In general, this is only possible in low-income areas, or areas that traditionally do not appreciate at a very healthy rate.  Many investors in the midwest, southeast, and rust belt (think Detroit Michigan…) are able to achieve the 2% rule with their investments. For those looking to build solid cash flow without much hope of appreciation, this can be a solid strategy in which many people have made good money.

    Some factors to consider when chasing the 2% rule are:

    • Not likely to achieve much appreciation
    • Typically lower-income areas with less reliable tenants
    • Typically smaller, cheaper homes with more maintenance issues.
    • Typically worse school districts.
    • Harder to find financing for homes in this price range, which are often sub $50,000.

    The 50% rule

    No, this rule does not mean you collect 50% of the price of the home in rent every month. Sorry to bust your bubble.  The 50% rule of thumb states that traditionally, approximately 50% of your rent will go towards expenses of the house OTHER than the mortgage payment.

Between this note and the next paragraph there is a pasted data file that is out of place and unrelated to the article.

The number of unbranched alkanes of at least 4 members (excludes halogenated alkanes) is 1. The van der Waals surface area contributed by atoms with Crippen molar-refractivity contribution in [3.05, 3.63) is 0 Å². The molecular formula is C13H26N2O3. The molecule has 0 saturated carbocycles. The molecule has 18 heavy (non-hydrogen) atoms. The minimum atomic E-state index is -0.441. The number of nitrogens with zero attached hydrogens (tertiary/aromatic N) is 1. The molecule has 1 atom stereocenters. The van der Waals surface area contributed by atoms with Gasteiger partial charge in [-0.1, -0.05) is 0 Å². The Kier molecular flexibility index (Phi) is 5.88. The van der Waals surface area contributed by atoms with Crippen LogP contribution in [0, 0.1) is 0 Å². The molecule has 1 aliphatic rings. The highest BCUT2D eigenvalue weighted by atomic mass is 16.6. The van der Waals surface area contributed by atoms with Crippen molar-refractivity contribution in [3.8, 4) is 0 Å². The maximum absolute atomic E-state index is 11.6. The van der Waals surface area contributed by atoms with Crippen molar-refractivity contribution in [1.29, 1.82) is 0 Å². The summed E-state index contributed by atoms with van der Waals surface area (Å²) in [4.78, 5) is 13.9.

So if a home collects $1000 a month for rent, you can plan on $500 of that going towards property tax, insurance, property management, HOA’s, maintenance, and vacancy.  What you have left over, minus any debt payments you have, will be what you can expect to keep.

    Many investors swear by this rule. I myself have found it to be largely inaccurate.  I’ve yet to have to pay 50% of the rent I collect towards expenses other than maybe the first year after acquiring a property when a lot of deferred maintenance may need to be done.  This may be for many reasons, but my guess would be my strategy is to be B class homes where I have a better class of tenant but may make a smaller return on my money.  More inexpensive homes with a higher rent to price ratio are likely to have more expenses associated with the home, especially when dealing with less desirable tenants.